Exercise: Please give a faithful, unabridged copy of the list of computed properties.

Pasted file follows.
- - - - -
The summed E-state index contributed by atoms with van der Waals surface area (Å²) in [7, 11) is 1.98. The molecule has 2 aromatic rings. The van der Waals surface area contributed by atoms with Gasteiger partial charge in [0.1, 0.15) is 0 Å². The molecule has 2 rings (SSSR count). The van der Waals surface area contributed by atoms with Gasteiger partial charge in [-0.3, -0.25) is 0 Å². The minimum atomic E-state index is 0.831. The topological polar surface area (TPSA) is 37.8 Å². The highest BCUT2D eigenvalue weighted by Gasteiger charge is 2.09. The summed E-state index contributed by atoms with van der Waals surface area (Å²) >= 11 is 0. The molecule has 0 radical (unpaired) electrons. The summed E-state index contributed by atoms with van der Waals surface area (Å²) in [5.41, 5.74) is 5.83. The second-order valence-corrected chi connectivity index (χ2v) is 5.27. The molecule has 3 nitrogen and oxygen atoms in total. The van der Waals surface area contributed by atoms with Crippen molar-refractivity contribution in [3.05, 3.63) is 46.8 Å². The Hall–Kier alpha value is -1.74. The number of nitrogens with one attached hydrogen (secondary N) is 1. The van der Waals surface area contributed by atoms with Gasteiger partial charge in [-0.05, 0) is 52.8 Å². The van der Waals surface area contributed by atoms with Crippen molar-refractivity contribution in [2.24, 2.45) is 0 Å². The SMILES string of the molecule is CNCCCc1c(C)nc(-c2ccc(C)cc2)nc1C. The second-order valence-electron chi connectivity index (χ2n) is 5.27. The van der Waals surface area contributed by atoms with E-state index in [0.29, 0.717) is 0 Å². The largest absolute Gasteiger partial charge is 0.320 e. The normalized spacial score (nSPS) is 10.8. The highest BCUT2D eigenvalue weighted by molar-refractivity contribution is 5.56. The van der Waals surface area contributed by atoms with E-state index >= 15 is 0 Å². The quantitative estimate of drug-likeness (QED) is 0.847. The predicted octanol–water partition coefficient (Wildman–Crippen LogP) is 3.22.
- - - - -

The summed E-state index contributed by atoms with van der Waals surface area (Å²) in [7, 11) is 1.98. The molecule has 2 aromatic rings. The van der Waals surface area contributed by atoms with Gasteiger partial charge in [0.1, 0.15) is 0 Å². The molecule has 2 rings (SSSR count). The van der Waals surface area contributed by atoms with Gasteiger partial charge in [-0.3, -0.25) is 0 Å². The minimum atomic E-state index is 0.831. The topological polar surface area (TPSA) is 37.8 Å². The highest BCUT2D eigenvalue weighted by Gasteiger charge is 2.09. The summed E-state index contributed by atoms with van der Waals surface area (Å²) >= 11 is 0. The molecule has 0 radical (unpaired) electrons. The summed E-state index contributed by atoms with van der Waals surface area (Å²) in [5.41, 5.74) is 5.83. The second-order valence-corrected chi connectivity index (χ2v) is 5.27. The molecule has 3 nitrogen and oxygen atoms in total. The van der Waals surface area contributed by atoms with Crippen molar-refractivity contribution in [3.05, 3.63) is 46.8 Å². The Hall–Kier alpha value is -1.74. The number of nitrogens with one attached hydrogen (secondary N) is 1. The van der Waals surface area contributed by atoms with Gasteiger partial charge in [-0.05, 0) is 52.8 Å². The van der Waals surface area contributed by atoms with Crippen molar-refractivity contribution in [2.24, 2.45) is 0 Å². The SMILES string of the molecule is CNCCCc1c(C)nc(-c2ccc(C)cc2)nc1C. The second-order valence-electron chi connectivity index (χ2n) is 5.27. The van der Waals surface area contributed by atoms with E-state index in [0.29, 0.717) is 0 Å². The largest absolute Gasteiger partial charge is 0.320 e. The normalized spacial score (nSPS) is 10.8. The highest BCUT2D eigenvalue weighted by molar-refractivity contribution is 5.56. The van der Waals surface area contributed by atoms with E-state index >= 15 is 0 Å². The quantitative estimate of drug-likeness (QED) is 0.847. The predicted octanol–water partition coefficient (Wildman–Crippen LogP) is 3.22.